"A time frame of one to two weeks doesn’t work in an environment where components not only need to be designed, but also procured or even specially produced. We work in four-week iterations. Even this may seem to be too fast a tempo because many processes take longer. This is where our experience comes into play. You need to define the work packages appropriately. Whenever possible, we perform partial mini- integrations per iteration of implemented functionality – and learn! Longer tasks we break down to fit to the iteration heart-beat. For example, the iteration objective could be that all subsystem components are drawn and ordered and chemistry has to decide on certain compounds."
What are the benefits of monthly mini-integrations?
"Firstly, design errors become visible very early on, which means that less work is needed to correct them. Secondly, we can quickly determine why an objective has not been reached and take any steps that are needed. We always notice a big difference when we bring together the results of the various teams after four to six months in a major integration phase. This is precisely the phase when most projects exceed their timelines. Instead of just two weeks, as in successful agile projects, it often takes several months to combine the components, because many areas need to be improved. If the system is only integrated in a half-yearly cycle, then all of the difficulties remain in the dark for six months."
How do your agile methods impact collaboration within and between teams?
"Firstly, an agile approach gives each individual responsibility for their work packages, in which they define the objectives. Secondly, the team as a whole always has a certain duty. It is only when everyone supports each other that the common objectives can be achieved. Taking an iterative approach means you’re following a common, methodical and continual learning process. And that essentially defines a development project.
On our way to developing a new instrument, we frequently find ourselves in unknown terrain. The methodology enables us to coordinate the learning processes of all stakeholders and use the synergies of our know-how in the best possible way. Last but not least, this is also beneficial for the motivation of each individual in the team."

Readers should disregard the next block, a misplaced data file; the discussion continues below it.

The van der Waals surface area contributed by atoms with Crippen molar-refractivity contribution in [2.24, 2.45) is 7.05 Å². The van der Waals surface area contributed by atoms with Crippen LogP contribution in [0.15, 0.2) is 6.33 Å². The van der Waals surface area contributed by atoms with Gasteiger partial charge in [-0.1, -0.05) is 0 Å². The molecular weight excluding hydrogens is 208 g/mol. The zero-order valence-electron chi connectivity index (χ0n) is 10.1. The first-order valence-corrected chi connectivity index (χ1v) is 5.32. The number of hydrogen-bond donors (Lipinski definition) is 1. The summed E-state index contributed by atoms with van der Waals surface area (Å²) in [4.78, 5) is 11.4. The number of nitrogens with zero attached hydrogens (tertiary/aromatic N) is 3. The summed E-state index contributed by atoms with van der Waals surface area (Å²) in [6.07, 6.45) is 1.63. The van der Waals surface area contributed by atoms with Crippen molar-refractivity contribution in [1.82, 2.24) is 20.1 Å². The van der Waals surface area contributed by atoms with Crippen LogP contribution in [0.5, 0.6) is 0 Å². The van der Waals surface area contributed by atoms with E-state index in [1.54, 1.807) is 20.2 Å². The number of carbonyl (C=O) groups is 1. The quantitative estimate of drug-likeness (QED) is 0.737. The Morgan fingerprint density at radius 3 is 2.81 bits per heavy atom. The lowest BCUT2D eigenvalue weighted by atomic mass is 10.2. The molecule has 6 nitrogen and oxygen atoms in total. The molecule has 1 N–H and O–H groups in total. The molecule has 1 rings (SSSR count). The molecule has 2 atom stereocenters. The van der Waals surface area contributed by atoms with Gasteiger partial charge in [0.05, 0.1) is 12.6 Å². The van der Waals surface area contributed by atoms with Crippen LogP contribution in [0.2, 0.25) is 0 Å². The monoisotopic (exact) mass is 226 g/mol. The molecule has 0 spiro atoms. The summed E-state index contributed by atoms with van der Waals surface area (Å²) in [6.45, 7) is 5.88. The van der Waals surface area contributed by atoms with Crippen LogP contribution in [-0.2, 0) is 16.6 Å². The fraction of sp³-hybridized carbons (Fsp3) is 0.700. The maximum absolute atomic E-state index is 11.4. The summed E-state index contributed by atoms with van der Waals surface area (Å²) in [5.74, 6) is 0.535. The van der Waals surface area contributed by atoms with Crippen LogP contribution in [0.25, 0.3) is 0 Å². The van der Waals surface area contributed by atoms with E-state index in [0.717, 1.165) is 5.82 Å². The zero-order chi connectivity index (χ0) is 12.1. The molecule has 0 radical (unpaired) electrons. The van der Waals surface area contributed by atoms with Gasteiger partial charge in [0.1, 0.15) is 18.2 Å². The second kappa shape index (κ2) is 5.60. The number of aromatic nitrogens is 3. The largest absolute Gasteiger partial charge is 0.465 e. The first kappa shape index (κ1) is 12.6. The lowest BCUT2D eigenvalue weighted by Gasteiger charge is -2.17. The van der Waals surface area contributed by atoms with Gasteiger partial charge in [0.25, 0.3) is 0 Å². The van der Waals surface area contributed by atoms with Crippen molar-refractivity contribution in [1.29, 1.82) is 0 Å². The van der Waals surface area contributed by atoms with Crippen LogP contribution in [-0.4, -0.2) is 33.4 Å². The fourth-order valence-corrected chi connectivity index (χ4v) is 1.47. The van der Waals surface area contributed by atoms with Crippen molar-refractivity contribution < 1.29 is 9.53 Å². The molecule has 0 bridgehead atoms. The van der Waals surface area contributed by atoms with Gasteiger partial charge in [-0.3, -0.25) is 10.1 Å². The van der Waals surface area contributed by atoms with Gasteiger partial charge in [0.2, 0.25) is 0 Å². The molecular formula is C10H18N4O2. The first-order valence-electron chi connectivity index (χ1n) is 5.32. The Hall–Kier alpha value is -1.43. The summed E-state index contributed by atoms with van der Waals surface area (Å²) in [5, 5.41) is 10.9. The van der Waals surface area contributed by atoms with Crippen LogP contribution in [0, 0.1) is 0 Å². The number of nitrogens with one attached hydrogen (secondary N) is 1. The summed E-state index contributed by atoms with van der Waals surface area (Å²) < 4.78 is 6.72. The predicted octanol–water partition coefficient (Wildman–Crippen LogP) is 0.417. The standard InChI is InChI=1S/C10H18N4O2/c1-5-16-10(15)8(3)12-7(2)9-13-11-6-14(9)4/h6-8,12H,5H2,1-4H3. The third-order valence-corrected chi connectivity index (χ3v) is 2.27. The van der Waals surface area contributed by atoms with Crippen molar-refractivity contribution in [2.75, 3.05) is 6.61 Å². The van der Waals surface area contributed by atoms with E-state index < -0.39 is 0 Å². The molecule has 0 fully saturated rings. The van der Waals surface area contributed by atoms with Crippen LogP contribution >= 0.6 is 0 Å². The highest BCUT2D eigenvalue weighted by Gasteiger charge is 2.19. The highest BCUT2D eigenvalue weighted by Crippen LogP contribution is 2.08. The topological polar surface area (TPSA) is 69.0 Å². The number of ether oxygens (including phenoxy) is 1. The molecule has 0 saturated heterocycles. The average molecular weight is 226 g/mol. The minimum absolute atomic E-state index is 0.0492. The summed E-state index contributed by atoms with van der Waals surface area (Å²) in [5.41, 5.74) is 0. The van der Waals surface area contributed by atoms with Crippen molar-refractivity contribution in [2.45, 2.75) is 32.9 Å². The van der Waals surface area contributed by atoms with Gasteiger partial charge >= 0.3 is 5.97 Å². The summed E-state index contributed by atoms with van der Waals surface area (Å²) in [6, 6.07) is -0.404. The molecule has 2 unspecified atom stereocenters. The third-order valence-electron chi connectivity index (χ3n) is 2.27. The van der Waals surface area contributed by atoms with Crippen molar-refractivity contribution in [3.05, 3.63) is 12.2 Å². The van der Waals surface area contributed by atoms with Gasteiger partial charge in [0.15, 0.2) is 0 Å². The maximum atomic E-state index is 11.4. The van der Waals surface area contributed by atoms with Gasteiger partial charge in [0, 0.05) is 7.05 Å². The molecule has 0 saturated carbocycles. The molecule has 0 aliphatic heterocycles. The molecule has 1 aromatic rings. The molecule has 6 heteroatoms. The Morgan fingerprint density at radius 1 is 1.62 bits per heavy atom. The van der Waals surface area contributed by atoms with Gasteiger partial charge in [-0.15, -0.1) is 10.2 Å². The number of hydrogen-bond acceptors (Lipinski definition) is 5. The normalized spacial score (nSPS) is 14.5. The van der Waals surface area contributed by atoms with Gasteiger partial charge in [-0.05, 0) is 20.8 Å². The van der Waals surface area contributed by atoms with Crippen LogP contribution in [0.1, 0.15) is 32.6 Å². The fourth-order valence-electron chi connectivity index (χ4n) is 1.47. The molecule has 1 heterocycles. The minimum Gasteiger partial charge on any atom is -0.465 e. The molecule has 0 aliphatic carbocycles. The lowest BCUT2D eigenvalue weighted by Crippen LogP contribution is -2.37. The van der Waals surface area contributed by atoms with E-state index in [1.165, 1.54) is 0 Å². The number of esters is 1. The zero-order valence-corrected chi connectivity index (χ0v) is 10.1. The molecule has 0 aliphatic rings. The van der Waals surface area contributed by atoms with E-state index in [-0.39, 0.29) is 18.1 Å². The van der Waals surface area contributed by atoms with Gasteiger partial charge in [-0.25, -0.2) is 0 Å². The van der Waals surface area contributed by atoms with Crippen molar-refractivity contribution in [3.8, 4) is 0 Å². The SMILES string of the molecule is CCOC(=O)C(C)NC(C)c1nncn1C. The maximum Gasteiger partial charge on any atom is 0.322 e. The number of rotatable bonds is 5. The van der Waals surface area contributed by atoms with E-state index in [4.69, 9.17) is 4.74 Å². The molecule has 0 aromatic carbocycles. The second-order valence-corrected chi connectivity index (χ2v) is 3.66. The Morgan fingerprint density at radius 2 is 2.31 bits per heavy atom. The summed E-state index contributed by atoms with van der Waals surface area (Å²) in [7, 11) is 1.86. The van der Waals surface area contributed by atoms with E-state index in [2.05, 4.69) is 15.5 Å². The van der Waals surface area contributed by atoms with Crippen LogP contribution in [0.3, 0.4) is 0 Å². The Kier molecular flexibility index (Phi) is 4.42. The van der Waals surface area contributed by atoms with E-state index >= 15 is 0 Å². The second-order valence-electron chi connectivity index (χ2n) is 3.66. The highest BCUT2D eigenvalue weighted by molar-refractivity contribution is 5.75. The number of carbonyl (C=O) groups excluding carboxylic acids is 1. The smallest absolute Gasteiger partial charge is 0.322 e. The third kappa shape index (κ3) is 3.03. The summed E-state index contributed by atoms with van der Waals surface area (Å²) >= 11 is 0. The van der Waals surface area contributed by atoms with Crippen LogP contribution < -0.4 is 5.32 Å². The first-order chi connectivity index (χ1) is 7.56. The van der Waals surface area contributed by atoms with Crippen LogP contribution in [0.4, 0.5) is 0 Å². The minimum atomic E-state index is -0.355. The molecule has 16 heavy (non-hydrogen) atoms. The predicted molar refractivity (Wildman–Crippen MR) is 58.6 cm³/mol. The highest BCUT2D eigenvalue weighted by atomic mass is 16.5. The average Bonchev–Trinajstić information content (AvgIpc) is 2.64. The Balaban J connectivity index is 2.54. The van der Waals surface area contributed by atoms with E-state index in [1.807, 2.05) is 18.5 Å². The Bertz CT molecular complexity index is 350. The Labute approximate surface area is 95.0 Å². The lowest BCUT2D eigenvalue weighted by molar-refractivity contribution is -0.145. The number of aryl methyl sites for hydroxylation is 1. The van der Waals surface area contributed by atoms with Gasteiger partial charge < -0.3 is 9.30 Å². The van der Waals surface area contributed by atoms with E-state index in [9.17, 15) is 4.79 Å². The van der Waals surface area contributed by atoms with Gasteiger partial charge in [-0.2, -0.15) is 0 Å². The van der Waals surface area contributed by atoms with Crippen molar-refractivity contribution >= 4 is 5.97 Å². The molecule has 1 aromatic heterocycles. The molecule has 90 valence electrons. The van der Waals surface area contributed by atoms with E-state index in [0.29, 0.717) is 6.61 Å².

To what extent does your agile methodology increase motivation?
"Sprint review meetings take place, for example. In the meetings, we don’t just show what didn’t work – there’s a strong focus on what has been successfully implemented. This means everyone sees the ongoing progress. If someone is facing a difficult challenge, they are not alone and can rely on the support and experience of others. This also means that not only technical challenges are handled in a systematic way.
In retrospectives, we also regularly discuss how we can further improve our teamwork. From my point of view, motivation plays an immensely important role in the agile approach. Motivated employees put more thought into things and think more creatively, and that is essential when solutions are needed that go beyond simply implementing standards."
Do the approaches differ for smaller projects and complex projects where many teams need to be coordinated across multiple sites?
"The methodology is essentially the same for both complex and simpler projects. Larger projects are usually composed of several subsystems, each of which can be treated as its own small development project. This requires an additional layer of coordination. It is important in these parallel processes that the subsystems are run as self-contained units. This is necessary because otherwise the number of communication partners explodes and the developers have to spend more time reporting to each other. I’ve seen project teams that actually spent three out of five workdays on nothing other than communication."